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Biodiversity of the Southern Blue Ridge
Wednesday, August 7 @ 6:00 pm - 8:00 pmFree
The southern Appalachian Mountains are one of the most biologically diverse regions in the temperate world. Biodiversity is extremely high in terms of both the variety of different species and the abundance of each species. Nearly 10,000 species are already known to exist here, with more discovered each year – some of which are new to science!
Some kinds of organisms, such as salamanders and fungi, reach their highest levels of diversity in the Southern Appalachians. Other diverse groups include trees, mosses, millipedes, spiders, moths, beetles, and snails. Many of these species are endemic to this region, found here and nowhere else in the world.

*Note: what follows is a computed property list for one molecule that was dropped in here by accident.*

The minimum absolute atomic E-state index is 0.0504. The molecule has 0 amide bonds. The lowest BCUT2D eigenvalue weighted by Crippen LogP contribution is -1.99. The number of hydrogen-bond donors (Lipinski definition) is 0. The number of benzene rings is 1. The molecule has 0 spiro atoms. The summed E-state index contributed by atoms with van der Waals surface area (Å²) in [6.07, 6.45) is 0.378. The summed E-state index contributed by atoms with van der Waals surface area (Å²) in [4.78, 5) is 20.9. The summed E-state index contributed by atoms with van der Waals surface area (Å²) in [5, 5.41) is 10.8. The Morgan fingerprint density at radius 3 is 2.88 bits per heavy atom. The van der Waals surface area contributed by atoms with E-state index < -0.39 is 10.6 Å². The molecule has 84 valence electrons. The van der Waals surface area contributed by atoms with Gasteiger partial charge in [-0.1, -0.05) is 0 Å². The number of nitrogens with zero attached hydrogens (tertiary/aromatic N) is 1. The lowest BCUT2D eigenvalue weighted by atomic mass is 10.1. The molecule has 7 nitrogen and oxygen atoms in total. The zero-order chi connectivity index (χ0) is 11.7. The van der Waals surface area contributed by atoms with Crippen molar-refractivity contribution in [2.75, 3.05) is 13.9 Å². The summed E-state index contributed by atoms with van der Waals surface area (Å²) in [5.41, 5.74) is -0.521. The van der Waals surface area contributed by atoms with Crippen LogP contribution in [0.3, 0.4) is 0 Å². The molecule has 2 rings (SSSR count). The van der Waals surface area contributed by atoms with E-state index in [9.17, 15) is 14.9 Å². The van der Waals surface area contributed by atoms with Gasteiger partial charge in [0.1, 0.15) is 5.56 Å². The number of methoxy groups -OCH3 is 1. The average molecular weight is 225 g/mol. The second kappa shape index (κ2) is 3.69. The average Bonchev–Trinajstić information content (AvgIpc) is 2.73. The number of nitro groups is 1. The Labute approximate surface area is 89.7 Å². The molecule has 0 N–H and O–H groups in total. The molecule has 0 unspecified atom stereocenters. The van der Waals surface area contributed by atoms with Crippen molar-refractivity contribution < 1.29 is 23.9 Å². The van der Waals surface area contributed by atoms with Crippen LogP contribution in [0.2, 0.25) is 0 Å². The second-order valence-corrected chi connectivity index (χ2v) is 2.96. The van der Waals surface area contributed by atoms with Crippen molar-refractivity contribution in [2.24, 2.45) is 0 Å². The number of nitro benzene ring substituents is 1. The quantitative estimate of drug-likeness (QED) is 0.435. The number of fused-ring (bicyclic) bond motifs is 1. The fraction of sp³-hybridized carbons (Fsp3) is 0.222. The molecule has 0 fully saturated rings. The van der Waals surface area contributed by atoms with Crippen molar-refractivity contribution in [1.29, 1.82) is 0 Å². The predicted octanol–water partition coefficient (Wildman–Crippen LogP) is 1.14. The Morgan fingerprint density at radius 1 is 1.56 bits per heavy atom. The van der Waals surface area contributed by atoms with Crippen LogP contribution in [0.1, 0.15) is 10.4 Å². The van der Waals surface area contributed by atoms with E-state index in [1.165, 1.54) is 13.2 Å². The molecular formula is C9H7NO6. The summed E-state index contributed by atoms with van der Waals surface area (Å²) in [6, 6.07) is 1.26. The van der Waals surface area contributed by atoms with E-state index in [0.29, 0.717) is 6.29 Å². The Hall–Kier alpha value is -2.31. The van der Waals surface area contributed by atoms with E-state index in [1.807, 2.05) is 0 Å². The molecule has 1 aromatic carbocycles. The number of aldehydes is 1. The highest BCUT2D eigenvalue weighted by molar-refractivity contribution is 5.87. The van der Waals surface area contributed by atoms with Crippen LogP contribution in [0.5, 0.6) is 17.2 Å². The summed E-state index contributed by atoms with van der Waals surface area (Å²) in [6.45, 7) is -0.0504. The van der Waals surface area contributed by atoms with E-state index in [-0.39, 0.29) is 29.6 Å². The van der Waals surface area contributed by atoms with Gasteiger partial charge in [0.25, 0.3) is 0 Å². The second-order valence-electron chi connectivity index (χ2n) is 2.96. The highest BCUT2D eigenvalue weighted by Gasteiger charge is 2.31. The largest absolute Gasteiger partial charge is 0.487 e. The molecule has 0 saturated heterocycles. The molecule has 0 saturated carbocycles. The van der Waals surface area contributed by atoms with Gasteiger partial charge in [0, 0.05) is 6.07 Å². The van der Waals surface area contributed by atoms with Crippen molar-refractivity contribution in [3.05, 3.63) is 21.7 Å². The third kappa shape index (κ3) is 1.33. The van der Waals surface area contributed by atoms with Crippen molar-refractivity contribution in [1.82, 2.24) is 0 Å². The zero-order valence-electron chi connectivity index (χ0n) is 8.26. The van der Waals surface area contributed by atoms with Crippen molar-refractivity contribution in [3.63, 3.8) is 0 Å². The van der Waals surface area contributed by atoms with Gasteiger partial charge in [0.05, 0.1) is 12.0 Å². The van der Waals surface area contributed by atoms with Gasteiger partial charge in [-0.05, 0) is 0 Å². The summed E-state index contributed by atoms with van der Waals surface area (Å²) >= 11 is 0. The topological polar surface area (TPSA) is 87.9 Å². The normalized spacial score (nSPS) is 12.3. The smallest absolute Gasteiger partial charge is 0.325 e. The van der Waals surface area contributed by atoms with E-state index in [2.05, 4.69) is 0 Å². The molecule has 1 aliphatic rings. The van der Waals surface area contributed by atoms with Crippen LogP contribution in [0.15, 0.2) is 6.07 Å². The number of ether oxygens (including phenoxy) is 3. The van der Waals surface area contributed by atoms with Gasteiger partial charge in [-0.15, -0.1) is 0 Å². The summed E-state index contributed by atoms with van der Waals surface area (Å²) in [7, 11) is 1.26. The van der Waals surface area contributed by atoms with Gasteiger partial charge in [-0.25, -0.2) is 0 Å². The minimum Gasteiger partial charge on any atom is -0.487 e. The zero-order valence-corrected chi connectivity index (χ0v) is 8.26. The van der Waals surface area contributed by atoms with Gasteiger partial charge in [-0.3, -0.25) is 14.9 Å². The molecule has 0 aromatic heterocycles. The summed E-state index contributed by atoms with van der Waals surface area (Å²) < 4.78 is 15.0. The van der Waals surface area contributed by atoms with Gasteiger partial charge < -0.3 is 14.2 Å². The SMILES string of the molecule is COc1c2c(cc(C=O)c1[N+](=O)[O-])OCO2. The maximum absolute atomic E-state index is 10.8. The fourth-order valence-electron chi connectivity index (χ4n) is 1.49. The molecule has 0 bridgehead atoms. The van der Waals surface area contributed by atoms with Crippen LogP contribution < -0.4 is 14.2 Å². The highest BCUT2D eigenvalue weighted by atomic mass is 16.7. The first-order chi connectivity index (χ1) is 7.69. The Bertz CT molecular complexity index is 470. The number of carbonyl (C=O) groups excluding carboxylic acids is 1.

This talk is the third in our series on the cultural and natural history of our region and will focus on the plants, animals, ecosystems, and geography of the Southern Blue Ridge Mountains. Through narratives, pictures, and a question and answer session, we will explore the life found in our beautiful mountains.
Josh Kelly was born in Madison County, NC, and attended UNC Asheville, where he earned a BS in Biology. His career has included the identification and study of Old Growth Forests with the Southern Appalachian Forest Coalition and assisting WildLaw in the promotion of ecological restoration as the new paradigm of USDA Forest Service forest management. At MountainTrue, Josh monitors logging and development projects on public land and provides site-specific, scientific information promoting ecological restoration and preventing ecologically damaging management methods.
This series is offered at no charge, though donations will be collected for the speaker.
Nancy Dagley, the creator of this ongoing series, has been active in natural resource management for more than 25 years, focusing on native and non-native flora, and recently retired from the National Park Service.
Join us in the workshop at the Marshall Container Co. on Wednesday, August 7 at 6pm.